MANY people may not know that Tony Greig was an epileptic.
Greig, who died of a heart attack last week, reportedly had an "aura" right before he would suffer a seizure, and put off and postponed his day-to-day activities until he knew he would be OK.
Greig visited Dubbo with his cricket team during the 1980s, where he met and inspired the Baker family, of which a member suffered the same illness.
As an epileptic, Tracey Baker (now Evans) said to her mother more than 30 years ago that if Tony Greig could live with epilepsy, so could she.
Now in the wake of Greig's death, Tracey's mother Wendy fondly remembers the time the cricketing legend gave her daughter hope.
"Not many people know that Tony Greig had epilepsy," she said.
"I heard that before he was due to board a plane, he would have an aura that he was about to have an epileptic fit and would wait for another flight." Baker explained that when Greig came to Dubbo he played a game at Victoria Park's No.1 Oval where her three children were playing. At the time, Baker was the epileptic nurse of the Dubbo region and worked at the event.
"My kids (sons Brian and Peter, and daughter Tracey) were in their long whites playing a game of cricket, and there was this man giving a talk to them about cricket, which was wonderful. A man I had always admired and who people called a bit of a grump because of who they saw on television," she said.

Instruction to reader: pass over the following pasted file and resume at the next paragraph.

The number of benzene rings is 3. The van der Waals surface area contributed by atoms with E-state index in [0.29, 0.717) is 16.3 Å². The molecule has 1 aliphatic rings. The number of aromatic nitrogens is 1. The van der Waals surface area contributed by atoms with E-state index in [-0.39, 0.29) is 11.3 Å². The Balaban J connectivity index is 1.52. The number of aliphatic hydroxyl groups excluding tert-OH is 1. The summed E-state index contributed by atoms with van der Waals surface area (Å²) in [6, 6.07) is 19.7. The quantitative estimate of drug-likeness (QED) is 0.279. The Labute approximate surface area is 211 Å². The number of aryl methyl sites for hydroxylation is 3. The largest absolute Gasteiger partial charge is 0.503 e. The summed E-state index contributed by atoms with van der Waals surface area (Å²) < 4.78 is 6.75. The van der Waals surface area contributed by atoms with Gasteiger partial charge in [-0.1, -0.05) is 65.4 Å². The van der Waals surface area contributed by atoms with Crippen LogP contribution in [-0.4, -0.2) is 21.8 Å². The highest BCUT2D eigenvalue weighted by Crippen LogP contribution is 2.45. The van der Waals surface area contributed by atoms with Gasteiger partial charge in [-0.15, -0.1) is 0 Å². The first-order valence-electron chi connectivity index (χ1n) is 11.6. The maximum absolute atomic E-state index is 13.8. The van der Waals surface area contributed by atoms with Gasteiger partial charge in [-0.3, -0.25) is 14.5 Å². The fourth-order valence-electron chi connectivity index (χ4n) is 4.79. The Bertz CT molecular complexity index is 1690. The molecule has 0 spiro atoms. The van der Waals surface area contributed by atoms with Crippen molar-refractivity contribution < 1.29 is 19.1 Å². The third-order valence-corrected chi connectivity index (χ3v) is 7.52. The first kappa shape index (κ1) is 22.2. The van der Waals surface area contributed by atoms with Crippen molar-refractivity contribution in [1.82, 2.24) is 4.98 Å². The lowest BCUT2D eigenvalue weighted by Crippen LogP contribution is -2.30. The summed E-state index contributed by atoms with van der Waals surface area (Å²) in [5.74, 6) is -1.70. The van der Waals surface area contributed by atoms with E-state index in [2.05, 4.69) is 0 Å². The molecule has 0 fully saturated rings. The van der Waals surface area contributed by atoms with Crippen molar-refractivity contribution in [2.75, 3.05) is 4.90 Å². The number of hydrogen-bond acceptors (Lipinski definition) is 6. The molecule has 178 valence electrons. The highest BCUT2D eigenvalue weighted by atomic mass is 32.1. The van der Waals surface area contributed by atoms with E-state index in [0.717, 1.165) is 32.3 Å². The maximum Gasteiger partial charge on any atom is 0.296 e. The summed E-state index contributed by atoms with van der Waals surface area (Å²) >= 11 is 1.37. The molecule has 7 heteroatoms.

"After Tony left, I asked my daughter 'what did you think about that?' and she said 'if it's good enough for Tony Greig, it's good enough for me'."
She said her daughter was diagnosed with epilepsy at the age of 16.
But more than a week ago, the Bakers learnt of Greig's shock passing.
"It was very sad. My husband and I watched the news over and over again. I called Tracey and she just couldn't believe it... we were all really surprised," she said.
"For a well-known person, many people were unaware of his epileptic condition. His effect on the younger generation was just outstanding and his visit to Dubbo was an example of him reaching out to local people, like my daughter."
At the time of his Dubbo visit, Greig appeared in a photo published in the Daily Telegraph along with the Baker children.
"The sporting world has lost a man who was very generous to the younger generation, someone who came up and talked to people in small towns like Dubbo... to me, he will always be remembered as that man," Baker said.
The cricketing world has lost another well-known personality, with the sudden passing of respected English cricket journalist and commentator Christopher Martin-Jenkins on Tuesday.
The British reporter was one of the voices of Test Match Cricket on BBC Radio and previously worked for The Daily Telegraph and The Times in London.
He was 67 years old and died of cancer.
As reported in the Sydney Morning Herald, David Richardson, chief executive of the International Cricket Council, paid tribute to both Martin-Jenkins and Greig.
"Cricket has lost two of its most revered commentators in the last few days with the passing of both CMJ and, last week, of Tony Greig," he said.
"I know that press boxes around the world will be deeply saddened by the death of two giants of the game and we pass on our condolences to both their families."